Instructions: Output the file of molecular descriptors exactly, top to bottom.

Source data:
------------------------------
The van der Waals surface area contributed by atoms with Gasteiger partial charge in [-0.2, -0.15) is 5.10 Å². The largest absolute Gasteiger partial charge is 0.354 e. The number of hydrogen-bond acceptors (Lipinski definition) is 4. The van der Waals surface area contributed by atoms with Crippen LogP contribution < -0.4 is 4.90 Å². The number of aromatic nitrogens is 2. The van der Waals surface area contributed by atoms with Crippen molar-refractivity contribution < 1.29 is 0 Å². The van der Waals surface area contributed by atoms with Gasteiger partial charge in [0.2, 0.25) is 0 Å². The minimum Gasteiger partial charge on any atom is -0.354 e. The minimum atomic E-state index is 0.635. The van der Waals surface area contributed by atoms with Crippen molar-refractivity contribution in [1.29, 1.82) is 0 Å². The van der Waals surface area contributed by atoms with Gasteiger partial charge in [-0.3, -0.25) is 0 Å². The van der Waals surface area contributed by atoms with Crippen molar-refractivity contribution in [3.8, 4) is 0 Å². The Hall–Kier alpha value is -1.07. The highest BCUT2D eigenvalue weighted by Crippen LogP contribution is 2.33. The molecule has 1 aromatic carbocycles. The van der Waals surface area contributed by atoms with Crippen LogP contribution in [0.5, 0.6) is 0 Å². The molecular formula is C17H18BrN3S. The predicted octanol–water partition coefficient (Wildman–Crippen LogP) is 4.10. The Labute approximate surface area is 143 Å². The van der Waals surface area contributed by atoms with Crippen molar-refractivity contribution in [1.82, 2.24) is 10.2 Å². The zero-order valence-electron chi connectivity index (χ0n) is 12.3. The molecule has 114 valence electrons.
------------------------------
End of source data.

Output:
The van der Waals surface area contributed by atoms with Gasteiger partial charge in [-0.2, -0.15) is 5.10 Å². The largest absolute Gasteiger partial charge is 0.354 e. The number of hydrogen-bond acceptors (Lipinski definition) is 4. The van der Waals surface area contributed by atoms with Crippen LogP contribution < -0.4 is 4.90 Å². The number of aromatic nitrogens is 2. The van der Waals surface area contributed by atoms with Crippen molar-refractivity contribution < 1.29 is 0 Å². The van der Waals surface area contributed by atoms with Gasteiger partial charge in [0.2, 0.25) is 0 Å². The minimum Gasteiger partial charge on any atom is -0.354 e. The minimum atomic E-state index is 0.635. The van der Waals surface area contributed by atoms with Crippen molar-refractivity contribution in [1.29, 1.82) is 0 Å². The van der Waals surface area contributed by atoms with Gasteiger partial charge in [-0.3, -0.25) is 0 Å². The van der Waals surface area contributed by atoms with Crippen molar-refractivity contribution in [3.8, 4) is 0 Å². The Hall–Kier alpha value is -1.07. The highest BCUT2D eigenvalue weighted by Crippen LogP contribution is 2.33. The molecule has 1 aromatic carbocycles. The van der Waals surface area contributed by atoms with Crippen LogP contribution in [0.5, 0.6) is 0 Å². The molecular formula is C17H18BrN3S. The predicted octanol–water partition coefficient (Wildman–Crippen LogP) is 4.10. The Labute approximate surface area is 143 Å². The van der Waals surface area contributed by atoms with Crippen molar-refractivity contribution in [1.82, 2.24) is 10.2 Å². The zero-order valence-electron chi connectivity index (χ0n) is 12.3. The molecule has 114 valence electrons.